Similar remarks could be made about some other examples mentioned in the book—deer calls, for instance. A deer call’s pitch (or its formants distribution, but I’ll keep things simple) reflects the caller’s size: having a larynx of a given size produces a call with a certain pitch. Using Maynard-Smith and Harper’s terminology, Thom calls this an index, that is to say, a signal that is reliable because it is physiologically impossible to fake it. In Thom’s view, indexes cannot obey the Handicap Principle, because they involve no differential cost (unlike, say, the peacock’s tail). Things are not so obvious to me. First, deep-pitch calls do have a physiological cost (the cost of growing a large body and giving out calls). Second, it is not completely unimaginable that a small deer might grow a big larynx, with terrible consequences for the deer’s viability and fitness. So, rather than being impossible, the low-pitched call is immensely costly for small deers, virtually free for bigger ones. “Free to those who can afford it, very expensive to those who can’t”: the essence of differential cost. In this deer calls are no different from peacocks’ tails.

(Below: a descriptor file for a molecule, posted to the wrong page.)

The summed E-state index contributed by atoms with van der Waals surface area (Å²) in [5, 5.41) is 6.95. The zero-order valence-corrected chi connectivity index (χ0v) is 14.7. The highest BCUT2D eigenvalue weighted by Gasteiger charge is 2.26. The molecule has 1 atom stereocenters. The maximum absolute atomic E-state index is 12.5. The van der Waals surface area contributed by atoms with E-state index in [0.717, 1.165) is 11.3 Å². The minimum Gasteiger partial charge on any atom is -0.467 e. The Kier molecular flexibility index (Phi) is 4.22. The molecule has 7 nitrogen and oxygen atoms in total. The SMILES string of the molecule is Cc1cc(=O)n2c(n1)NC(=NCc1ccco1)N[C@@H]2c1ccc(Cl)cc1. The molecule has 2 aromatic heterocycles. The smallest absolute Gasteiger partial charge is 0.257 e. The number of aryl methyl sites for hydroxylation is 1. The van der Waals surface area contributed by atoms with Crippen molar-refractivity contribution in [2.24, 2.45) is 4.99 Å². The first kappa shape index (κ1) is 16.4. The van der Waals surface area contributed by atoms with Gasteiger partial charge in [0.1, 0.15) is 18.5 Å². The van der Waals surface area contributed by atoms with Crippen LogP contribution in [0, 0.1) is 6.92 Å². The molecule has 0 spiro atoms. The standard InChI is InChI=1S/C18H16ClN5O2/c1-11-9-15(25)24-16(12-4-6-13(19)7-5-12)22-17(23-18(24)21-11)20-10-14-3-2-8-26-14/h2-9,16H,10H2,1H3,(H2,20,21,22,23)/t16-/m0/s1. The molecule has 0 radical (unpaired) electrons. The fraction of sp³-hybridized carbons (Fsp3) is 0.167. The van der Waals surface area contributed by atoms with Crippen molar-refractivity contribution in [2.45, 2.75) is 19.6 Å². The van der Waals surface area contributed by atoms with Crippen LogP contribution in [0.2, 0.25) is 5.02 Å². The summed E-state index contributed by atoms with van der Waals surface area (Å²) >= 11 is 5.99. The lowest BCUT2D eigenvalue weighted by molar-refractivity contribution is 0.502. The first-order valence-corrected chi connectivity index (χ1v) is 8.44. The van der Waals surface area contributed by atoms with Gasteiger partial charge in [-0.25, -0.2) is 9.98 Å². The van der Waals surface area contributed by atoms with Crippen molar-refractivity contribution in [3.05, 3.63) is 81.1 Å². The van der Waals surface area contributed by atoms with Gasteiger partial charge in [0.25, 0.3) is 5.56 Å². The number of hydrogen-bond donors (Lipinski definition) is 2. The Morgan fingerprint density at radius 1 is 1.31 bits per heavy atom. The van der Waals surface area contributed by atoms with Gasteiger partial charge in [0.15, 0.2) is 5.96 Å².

(At this point, one might reply by citing Maynard-Smith and Harper, for whom a handicap must always include a “strategic cost” in addition to its “efficiency cost”. In other words, a cost must be incurred over and above the cost of actually transmitting the relevant piece of information. Yet I think there are reasons to resist this view. First, because it makes little sense of cases like the peacock’s tail: in a way the peacock pays exactly the cost that needs to be paid to advertise its own health—it is not being inefficient. Second, strategic costs jar with the “differential cost” principle—the view that handicaps should be “free to those who can afford it”.)